A:

The banking sector is a hinge for nearly all economic activity. For that reason, there's hardly an economic indicator that doesn't relate to the banking industry. The most important indicators include interest rates, inflation, housing sales, and overall economic productivity and growth. Each bank investment decision should include an evaluation of the specific bank's fundamentals and financial health.

Why the Banking Sector Is Different

On one level, investing in the banking sector is just like investing in any other industry; look for value among companies with solid future earnings prospects. Income investors want bank stocks that pay dividends. Growth investors want bank stocks that are likely to appreciate.

Look a little deeper, and you'll find that banking is a unique and vulnerable industry. The greater financial sector is often referred to as the lifeblood of the economy. Banks tend to thrive when the economy is booming, and they struggle when the economy is weak and loans dry up.

Falling asset prices – such as Internet stocks in 2000 or housing prices in 2008 – spell trouble for banks that have leveraged inappropriately. This is particularly true when deregulation or financial innovation allow banks to assume unfamiliar risks.

Monetary Policy

Banks are uniquely sensitive to interest rate manipulations and lending practices by the Federal Reserve (the Fed). Bank stocks tend to perform best during easy money periods, when the Fed is pursuing expansionary monetary policy.

The Fed can provide cheap loans to member banks, bail out banks that are reckless with their lending practices or directly purchase bank assets to drive interest rates even lower. When monetary policy makes lending easier or less risky, expect banks to profit.

Among the most important Fed-driven indicators, investors should pay special attention to the money supply, real interest rates, inflation and the discount rate.

Cash Reserve Ratio and Credit Growth

The cash reserve ratio is the percentage of funds that banks have to keep on deposit and not lend out. This ratio, also set by the Fed Board, determines how leveraged a bank is allowed to get. The normal ratio in the United States is 10%.

Just because banks are allowed to lend out 90% of their deposits doesn't mean that they always do. Banks may restrict loans when times are uncertain. Banks that make fewer loans are trading potential returns for security. Banks tend to earn more as they lend more, at least in the short run.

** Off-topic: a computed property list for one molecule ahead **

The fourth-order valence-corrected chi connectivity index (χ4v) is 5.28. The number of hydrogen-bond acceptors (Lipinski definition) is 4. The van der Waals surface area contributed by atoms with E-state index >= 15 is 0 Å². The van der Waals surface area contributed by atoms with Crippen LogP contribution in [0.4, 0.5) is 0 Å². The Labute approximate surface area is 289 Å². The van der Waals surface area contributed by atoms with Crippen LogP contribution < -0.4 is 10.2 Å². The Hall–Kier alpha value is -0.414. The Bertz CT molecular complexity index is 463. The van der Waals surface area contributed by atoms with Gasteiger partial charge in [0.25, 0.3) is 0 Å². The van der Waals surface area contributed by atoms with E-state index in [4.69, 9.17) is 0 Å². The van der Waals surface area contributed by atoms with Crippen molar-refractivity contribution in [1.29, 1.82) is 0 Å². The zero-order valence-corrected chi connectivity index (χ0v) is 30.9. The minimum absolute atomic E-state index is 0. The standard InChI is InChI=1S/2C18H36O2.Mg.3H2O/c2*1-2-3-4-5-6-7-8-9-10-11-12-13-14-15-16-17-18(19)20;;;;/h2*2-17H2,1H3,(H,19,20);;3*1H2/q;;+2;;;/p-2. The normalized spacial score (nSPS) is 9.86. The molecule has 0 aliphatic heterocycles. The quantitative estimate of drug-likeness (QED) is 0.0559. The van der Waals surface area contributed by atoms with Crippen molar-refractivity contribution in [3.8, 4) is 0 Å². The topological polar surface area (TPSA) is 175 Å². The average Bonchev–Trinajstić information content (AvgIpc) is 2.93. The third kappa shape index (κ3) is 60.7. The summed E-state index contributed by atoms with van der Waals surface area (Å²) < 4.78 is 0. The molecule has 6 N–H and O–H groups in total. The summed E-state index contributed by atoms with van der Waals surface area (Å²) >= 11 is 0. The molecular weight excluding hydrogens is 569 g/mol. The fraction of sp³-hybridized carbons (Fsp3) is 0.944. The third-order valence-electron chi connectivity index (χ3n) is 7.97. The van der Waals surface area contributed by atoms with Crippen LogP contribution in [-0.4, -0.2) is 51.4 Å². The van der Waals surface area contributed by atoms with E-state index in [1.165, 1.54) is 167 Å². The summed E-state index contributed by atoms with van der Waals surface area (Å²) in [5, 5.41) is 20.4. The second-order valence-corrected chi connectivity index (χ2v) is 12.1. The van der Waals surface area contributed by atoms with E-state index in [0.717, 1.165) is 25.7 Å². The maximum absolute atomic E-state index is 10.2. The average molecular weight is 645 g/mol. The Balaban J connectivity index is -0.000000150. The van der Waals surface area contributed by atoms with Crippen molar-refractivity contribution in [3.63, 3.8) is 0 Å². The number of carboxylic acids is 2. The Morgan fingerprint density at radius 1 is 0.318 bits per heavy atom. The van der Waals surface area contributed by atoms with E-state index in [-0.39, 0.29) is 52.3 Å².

Housing Development and Home Sales

Economists and market analysts tend to track three main housing series: the number of dwellings started (construction), the number of dwelling projects completed and the number of dwellings sold.

It's very expensive to build or buy a home. Nearly all housing projects require mortgages from banks or other lenders. Consequently, home sales and mortgage payments have a large effect on banking balance sheets. As 2008 showed, dropping housing prices and declining sales can cause many banks to struggle.

Gross Domestic Product and Productivity

Since banking and financial intermediation connects a huge variety of market transactions, banks tend to see more business when the economy is growing. Investors can use the gross domestic product (GDP) to see current economic health and look at productivity levels as an indicator of future economic health.

RELATED FAQS
  1. What factors are the primary drivers of banks' share prices?

    Find out which factors are most important when determining the share price of banks and other lending institutions in the ... Read Answer >>
  2. What impact does the Federal Reserve have on a bank's profitability?

    Learn how the Federal Reserve impacts a bank's profitability with its influence on the discount rate, federal funds rate ... Read Answer >>
  3. What is the average profit margin for a company in the banking sector?

    Learn what the average profit margin is for companies in the banking sector, along with other evaluation metrics often used ... Read Answer >>